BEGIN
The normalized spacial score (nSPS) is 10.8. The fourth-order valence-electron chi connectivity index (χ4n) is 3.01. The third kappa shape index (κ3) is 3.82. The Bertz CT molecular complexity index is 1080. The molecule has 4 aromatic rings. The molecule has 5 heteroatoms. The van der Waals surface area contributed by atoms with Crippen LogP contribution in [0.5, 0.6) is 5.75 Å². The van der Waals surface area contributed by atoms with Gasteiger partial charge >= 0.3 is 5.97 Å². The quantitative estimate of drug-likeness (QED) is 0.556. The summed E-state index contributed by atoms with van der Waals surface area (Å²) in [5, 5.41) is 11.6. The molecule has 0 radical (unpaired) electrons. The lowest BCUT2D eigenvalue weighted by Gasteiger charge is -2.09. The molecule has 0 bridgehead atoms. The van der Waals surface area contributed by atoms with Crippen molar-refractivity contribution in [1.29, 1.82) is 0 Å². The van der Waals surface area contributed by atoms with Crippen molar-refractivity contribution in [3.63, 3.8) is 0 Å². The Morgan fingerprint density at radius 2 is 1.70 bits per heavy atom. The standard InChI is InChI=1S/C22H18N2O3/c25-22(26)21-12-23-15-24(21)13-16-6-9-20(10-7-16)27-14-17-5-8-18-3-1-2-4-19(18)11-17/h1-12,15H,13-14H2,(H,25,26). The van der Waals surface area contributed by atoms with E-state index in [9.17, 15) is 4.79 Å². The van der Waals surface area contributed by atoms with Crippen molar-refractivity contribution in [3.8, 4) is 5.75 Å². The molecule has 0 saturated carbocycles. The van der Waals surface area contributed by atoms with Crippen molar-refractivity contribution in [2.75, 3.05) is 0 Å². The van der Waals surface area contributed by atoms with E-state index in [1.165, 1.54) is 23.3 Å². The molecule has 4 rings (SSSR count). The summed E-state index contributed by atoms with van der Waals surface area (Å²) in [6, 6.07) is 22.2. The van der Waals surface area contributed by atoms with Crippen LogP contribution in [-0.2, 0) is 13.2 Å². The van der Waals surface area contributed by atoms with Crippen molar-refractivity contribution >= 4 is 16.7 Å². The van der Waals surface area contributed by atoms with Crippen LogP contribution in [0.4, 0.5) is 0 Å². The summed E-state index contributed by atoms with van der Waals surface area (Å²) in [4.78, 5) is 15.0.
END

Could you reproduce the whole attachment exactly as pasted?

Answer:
The normalized spacial score (nSPS) is 10.8. The fourth-order valence-electron chi connectivity index (χ4n) is 3.01. The third kappa shape index (κ3) is 3.82. The Bertz CT molecular complexity index is 1080. The molecule has 4 aromatic rings. The molecule has 5 heteroatoms. The van der Waals surface area contributed by atoms with Crippen LogP contribution in [0.5, 0.6) is 5.75 Å². The van der Waals surface area contributed by atoms with Gasteiger partial charge >= 0.3 is 5.97 Å². The quantitative estimate of drug-likeness (QED) is 0.556. The summed E-state index contributed by atoms with van der Waals surface area (Å²) in [5, 5.41) is 11.6. The molecule has 0 radical (unpaired) electrons. The lowest BCUT2D eigenvalue weighted by Gasteiger charge is -2.09. The molecule has 0 bridgehead atoms. The van der Waals surface area contributed by atoms with Crippen molar-refractivity contribution in [1.29, 1.82) is 0 Å². The van der Waals surface area contributed by atoms with Crippen molar-refractivity contribution in [3.63, 3.8) is 0 Å². The Morgan fingerprint density at radius 2 is 1.70 bits per heavy atom. The standard InChI is InChI=1S/C22H18N2O3/c25-22(26)21-12-23-15-24(21)13-16-6-9-20(10-7-16)27-14-17-5-8-18-3-1-2-4-19(18)11-17/h1-12,15H,13-14H2,(H,25,26). The van der Waals surface area contributed by atoms with E-state index in [9.17, 15) is 4.79 Å². The van der Waals surface area contributed by atoms with Crippen molar-refractivity contribution in [3.8, 4) is 5.75 Å². The molecule has 0 saturated carbocycles. The van der Waals surface area contributed by atoms with Crippen molar-refractivity contribution in [2.75, 3.05) is 0 Å². The van der Waals surface area contributed by atoms with E-state index in [1.165, 1.54) is 23.3 Å². The molecule has 4 rings (SSSR count). The summed E-state index contributed by atoms with van der Waals surface area (Å²) in [6, 6.07) is 22.2. The van der Waals surface area contributed by atoms with Crippen LogP contribution in [-0.2, 0) is 13.2 Å². The van der Waals surface area contributed by atoms with Crippen molar-refractivity contribution >= 4 is 16.7 Å². The van der Waals surface area contributed by atoms with Crippen LogP contribution in [0.4, 0.5) is 0 Å². The summed E-state index contributed by atoms with van der Waals surface area (Å²) in [4.78, 5) is 15.0.